Many hands have been at it, seemingly, to make something that will work in prime time on a commercial broadcast network. Dan Savage, the sexual mores columnist, had "the idea," and there are a few remaining similarities between his early life and his stand-in character's; but (like Eddie Huang in "Fresh Off the Boat") he has faded into the background, with the television professionals taking charge. These include creators Casey Johnson and David Windsor ("Don't Trust the B— in Apartment 23"), executive producer Todd Holland ("The Larry Sanders Show") and consulting producer Kevin Biegel ("Enlisted"), and to my mind, taste and sense of fun, they've succeeded.
Past the superficially controversial premise, which (with older characters and a Boston rather than the Chicago setting) resembles that of the 2014 CBS comedy "The McCarthys," it's a familiar construction: There are the jocky older brother (Matt Shively); the geeky middle one, who here is also the gay one; the weirdly advanced youngest child (
There are some mild jokes about religious people and practices; Jesus appears from time to time. (The show has an "Ally McBeal"-brand fantasy component.) There are, of course, those who would say that merely putting a gay teen at the center of a comedy — at least one not tortured by his sexuality but excited to have accepted it — is by its very nature an attack on their beliefs. Of course, there is nothing to be done about that, unless you're going to chase all of TV's LGBT characters off the screen or back into the closet. And that is not going to happen in this timeline.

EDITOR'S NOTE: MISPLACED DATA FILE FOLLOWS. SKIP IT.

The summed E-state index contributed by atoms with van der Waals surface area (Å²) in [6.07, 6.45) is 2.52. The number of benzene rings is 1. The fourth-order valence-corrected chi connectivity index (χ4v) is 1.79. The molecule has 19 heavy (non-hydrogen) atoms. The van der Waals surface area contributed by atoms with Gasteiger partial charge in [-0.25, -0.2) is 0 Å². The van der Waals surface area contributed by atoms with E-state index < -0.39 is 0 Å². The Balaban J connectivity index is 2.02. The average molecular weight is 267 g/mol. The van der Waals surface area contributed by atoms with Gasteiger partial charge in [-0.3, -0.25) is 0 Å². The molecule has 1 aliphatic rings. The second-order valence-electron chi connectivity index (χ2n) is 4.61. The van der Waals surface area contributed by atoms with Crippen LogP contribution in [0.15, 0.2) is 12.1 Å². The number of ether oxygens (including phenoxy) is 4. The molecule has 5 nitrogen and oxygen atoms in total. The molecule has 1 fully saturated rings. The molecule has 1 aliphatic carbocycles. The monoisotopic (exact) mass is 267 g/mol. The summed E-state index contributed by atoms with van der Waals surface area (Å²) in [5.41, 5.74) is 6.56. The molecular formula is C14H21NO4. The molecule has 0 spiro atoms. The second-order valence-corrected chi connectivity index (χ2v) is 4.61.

More to the point, it's a story about the limits of respectability, and what happens when the Jenga tower of familial secrets and lies comes tumbling down. The answer here, which is a sitcom answer — and not Ingmar Bergman's — though one surely not without its real-life counterparts, is that everything gets a little crazier, and a lot better.
In the rough wake of Kenny's coming out, his parents confess themselves on the verge of divorce; his brother cops to an eating disorder; and his younger sister, the strangest of them all, is revealed to be a kind of natural-born criminal genius. (She will also have a Catholic school science project hypothesizing the nonexistence of God.) In none of the three episodes I've seen does Kenny face the kind of challenges that led Savage to co-found the It Gets Better Project.
"You're just like everyone else except for one glaring difference that I'm not allowed to talk about," says a school counselor.
Everyone pulls their weight; the jokes land lightly. Ferguson shows stuff that "Mad Men" never let him. Galvin is solid; Shively sweetly dim; Wood, behind thick spectacles, droll.
And above all, there is Plimpton (of "Raising Hope," and so much more), the anchor here, as she seems to be wherever she goes. Her character's life has proceeded from a youthful indiscretion: "On our second date your father and I went to a Foreigner concert, I smoked a joint and I ended up getting pregnant with Jimmy," and the woman holds out hope for her son's eventual heterosexuality: "It's like when you were little. You said you hated papaya, and once you tried it you couldn't get enough."
But it won't be deal-breaker.
'The Real O'Neals'
When: 8:30 and 9:30 p.m. Wednesday
Rating: TV-PG-DL (may be unsuitable for young children, with advisories for suggestive dialogue and coarse language)